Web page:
The operating theory is that we’re dealing with a urinary tract infection (UTI). You may recall that Mom has a frequent history of UTI’s and, for her, these are usually quite serious. She’s being treated with IV fluids and antibiotics, and as I’ve pointed out in previous such situations, “antibiotics” translates into “against life.” By that I mean that the drugs are fighting a battle against germs (a form of life) inside the body. For the healthy among us, this can be draining. For the elderly, it is much more so.
The evidence of this fight was impaired cognition when Mom was admitted to the hospital yesterday evening. And this morning she experienced uncontrollable chills while having a normal temperature.
That said, the doctor reports that Mom is “doing quite well.” His greatest source of optimism is that she has a good appetite. Blood and urine cultures were taken last night and in a couple of days we’ll know the results. Then more specific medications can be applied, and they will likely take the form of pills. That means the IV can be removed, which then increases the chances of Mom being released from the hospital. At this point, it looks like Mom might be going home on Monday or Tuesday.
Contrary to her assertions to me yesterday, Mom does not want to receive guests or take telephone calls today. She wants to spend her energies getting well. I’ll report any change of mind as it happens along with medical progress.
I think it would be fair to say that the past year has been among the happiest and healthiest of Mom’s life. It was, after all, just twelve months ago that she (and we) thought she was on the stairway to glory. After that, there was an amazing recovery, an 80th birthday celebration, and a transition back to independent living.
Mom’s been fighting a bug for the past several days. Today it became necessary to call in the nurse who read a temperature of 103°. Sherry transported Mom to an urgent care center where she was given IV fluids and antibiotics. After that, a trip to Wesley Long Hospital in an ambulance and, as is her custom, Mom slept all the way.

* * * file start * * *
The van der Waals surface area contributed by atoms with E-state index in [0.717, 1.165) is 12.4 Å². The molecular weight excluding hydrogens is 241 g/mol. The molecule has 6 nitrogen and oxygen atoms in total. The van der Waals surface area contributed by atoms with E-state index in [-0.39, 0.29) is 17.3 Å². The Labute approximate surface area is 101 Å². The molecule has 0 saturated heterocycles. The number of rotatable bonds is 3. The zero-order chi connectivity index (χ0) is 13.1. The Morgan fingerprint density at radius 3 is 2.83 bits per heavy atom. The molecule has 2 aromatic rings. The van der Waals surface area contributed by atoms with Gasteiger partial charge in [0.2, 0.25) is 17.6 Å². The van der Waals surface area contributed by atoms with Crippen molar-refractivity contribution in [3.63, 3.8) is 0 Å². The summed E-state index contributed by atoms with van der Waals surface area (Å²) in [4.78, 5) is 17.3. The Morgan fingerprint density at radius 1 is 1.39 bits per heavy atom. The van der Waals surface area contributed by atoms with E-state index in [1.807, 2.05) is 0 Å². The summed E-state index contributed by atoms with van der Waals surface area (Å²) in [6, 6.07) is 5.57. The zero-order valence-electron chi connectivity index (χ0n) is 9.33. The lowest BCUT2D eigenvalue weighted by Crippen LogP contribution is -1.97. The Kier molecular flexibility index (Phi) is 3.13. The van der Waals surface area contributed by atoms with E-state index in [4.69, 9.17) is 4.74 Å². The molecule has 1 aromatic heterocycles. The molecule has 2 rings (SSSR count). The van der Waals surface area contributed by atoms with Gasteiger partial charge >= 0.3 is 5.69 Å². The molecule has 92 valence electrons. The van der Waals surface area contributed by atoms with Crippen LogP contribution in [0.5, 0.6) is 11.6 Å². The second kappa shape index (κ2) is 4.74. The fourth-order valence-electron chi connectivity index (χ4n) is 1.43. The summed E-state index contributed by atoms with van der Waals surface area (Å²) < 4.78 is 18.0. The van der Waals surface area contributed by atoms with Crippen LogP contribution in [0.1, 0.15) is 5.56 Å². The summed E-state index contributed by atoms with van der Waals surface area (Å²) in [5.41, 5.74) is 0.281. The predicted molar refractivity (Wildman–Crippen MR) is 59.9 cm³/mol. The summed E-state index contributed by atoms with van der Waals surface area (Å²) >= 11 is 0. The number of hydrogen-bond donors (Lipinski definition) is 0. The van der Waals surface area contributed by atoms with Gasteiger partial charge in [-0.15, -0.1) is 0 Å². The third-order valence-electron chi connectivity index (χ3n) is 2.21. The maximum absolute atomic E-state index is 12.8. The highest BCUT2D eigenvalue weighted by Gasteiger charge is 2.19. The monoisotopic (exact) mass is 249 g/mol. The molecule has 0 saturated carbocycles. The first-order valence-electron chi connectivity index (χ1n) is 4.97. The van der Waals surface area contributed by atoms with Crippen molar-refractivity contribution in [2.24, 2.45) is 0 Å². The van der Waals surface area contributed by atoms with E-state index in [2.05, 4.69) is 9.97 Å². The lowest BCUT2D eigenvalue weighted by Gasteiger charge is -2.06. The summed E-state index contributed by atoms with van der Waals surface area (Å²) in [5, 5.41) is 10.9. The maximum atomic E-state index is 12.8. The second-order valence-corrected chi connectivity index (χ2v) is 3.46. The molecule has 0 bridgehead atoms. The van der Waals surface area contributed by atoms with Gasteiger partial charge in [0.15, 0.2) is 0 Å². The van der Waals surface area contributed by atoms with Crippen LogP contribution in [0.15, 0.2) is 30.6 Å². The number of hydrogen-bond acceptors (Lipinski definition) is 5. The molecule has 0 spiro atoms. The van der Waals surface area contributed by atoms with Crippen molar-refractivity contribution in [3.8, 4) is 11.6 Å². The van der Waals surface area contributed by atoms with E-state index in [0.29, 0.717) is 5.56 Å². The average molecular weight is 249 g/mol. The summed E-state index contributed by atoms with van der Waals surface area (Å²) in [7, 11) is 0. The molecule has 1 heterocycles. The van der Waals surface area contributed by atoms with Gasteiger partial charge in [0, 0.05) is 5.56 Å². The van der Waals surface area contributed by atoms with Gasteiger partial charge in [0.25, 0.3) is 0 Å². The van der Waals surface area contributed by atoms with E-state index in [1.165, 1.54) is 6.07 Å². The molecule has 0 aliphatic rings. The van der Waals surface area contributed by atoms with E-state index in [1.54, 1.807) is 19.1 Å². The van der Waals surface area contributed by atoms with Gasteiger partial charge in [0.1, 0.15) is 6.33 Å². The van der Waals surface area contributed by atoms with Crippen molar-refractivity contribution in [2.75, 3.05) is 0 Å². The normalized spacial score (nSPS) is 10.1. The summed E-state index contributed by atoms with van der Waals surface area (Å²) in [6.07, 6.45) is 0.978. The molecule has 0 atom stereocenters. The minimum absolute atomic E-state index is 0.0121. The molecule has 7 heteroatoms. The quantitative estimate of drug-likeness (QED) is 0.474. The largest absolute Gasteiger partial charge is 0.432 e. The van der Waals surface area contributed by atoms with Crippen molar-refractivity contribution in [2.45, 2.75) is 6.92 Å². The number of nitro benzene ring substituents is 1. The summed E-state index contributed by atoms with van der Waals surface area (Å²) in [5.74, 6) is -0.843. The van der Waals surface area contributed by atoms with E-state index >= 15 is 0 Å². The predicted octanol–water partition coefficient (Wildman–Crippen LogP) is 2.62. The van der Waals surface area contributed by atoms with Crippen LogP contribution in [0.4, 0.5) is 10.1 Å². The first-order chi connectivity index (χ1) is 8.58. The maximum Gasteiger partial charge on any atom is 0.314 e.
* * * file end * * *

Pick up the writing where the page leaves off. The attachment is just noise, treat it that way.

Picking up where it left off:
So far, I’ve given the hospital pharmacist a list of Mom’s meds and have left instructions at the nurse’s station for them to call me after any diagnosis is made. I’ve also talked with Mom a couple of times and she seems not that bad, really. Her temp is back down to 99° and she feels almost normal. How bad can she be? She’s willing to take calls (832-1305).
I will update as new information becomes available.
Granville met Mom & Pop almost forty years ago. He married Sherree in M&P’s living room, and spent countless hours being the best of friends to both of my parents. Together, they shared the strongest bond any four humans could have.
Granville was the kind of man who spoke his piece, but never dismissed yours. He was an upstanding man who lived his principles. He’d do everything he could for you; well beyond the capacity of others. Indeed, I and members of my family have enjoyed accommodations and many, many meals with Granville and Sherree over the years.
Only a month ago, I spent an afternoon with Granville clearing trees from his property. He worked hard, loved his country, and served as a model of the love of God here on earth. I’ve written about him many times in ElderBlog‘s pages. He was a man as close to our family as family could be.
We lost Granville early this morning. I am surprised by the tears in my eyes, but shouldn’t be; I loved Granville and can hardly believe the earth can continue to spin on its axis without him here.